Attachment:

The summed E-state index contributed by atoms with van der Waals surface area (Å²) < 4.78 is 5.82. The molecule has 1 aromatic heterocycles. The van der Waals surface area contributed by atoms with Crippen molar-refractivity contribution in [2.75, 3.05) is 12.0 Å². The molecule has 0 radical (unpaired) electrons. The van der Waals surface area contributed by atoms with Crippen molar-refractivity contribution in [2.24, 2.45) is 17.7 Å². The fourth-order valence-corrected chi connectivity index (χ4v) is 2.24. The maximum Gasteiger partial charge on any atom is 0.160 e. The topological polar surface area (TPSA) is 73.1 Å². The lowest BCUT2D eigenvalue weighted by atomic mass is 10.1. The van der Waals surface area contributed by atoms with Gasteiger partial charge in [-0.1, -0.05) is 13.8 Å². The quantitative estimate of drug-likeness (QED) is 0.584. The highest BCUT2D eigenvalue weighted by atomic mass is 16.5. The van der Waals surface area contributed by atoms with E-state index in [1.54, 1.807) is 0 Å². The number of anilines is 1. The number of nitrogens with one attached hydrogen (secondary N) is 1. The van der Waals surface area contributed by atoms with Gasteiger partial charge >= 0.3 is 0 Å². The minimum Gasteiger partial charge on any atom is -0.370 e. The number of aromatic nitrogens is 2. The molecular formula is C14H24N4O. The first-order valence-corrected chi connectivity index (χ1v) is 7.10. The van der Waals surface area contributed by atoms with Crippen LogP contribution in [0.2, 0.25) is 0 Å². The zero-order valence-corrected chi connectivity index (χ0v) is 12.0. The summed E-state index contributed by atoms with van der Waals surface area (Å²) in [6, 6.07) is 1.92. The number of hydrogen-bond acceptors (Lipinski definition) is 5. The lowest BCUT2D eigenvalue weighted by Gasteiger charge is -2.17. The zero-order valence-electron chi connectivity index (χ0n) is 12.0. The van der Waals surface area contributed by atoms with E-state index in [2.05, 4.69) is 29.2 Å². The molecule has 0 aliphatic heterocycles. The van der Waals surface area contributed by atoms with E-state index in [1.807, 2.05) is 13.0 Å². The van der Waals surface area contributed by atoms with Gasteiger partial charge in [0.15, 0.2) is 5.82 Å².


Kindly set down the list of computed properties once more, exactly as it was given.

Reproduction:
The summed E-state index contributed by atoms with van der Waals surface area (Å²) < 4.78 is 5.82. The molecule has 1 aromatic heterocycles. The van der Waals surface area contributed by atoms with Crippen molar-refractivity contribution in [2.75, 3.05) is 12.0 Å². The molecule has 0 radical (unpaired) electrons. The van der Waals surface area contributed by atoms with Crippen molar-refractivity contribution in [2.24, 2.45) is 17.7 Å². The fourth-order valence-corrected chi connectivity index (χ4v) is 2.24. The maximum Gasteiger partial charge on any atom is 0.160 e. The topological polar surface area (TPSA) is 73.1 Å². The lowest BCUT2D eigenvalue weighted by atomic mass is 10.1. The van der Waals surface area contributed by atoms with Gasteiger partial charge in [-0.1, -0.05) is 13.8 Å². The quantitative estimate of drug-likeness (QED) is 0.584. The highest BCUT2D eigenvalue weighted by atomic mass is 16.5. The van der Waals surface area contributed by atoms with E-state index in [1.54, 1.807) is 0 Å². The number of anilines is 1. The number of nitrogens with one attached hydrogen (secondary N) is 1. The van der Waals surface area contributed by atoms with Gasteiger partial charge >= 0.3 is 0 Å². The minimum Gasteiger partial charge on any atom is -0.370 e. The number of aromatic nitrogens is 2. The molecular formula is C14H24N4O. The first-order valence-corrected chi connectivity index (χ1v) is 7.10. The van der Waals surface area contributed by atoms with Crippen LogP contribution in [0.2, 0.25) is 0 Å². The zero-order valence-corrected chi connectivity index (χ0v) is 12.0. The summed E-state index contributed by atoms with van der Waals surface area (Å²) in [6, 6.07) is 1.92. The number of hydrogen-bond acceptors (Lipinski definition) is 5. The lowest BCUT2D eigenvalue weighted by Gasteiger charge is -2.17. The zero-order valence-electron chi connectivity index (χ0n) is 12.0. The van der Waals surface area contributed by atoms with E-state index in [2.05, 4.69) is 29.2 Å². The molecule has 0 aliphatic heterocycles. The van der Waals surface area contributed by atoms with E-state index in [1.807, 2.05) is 13.0 Å². The van der Waals surface area contributed by atoms with Gasteiger partial charge in [0.15, 0.2) is 5.82 Å².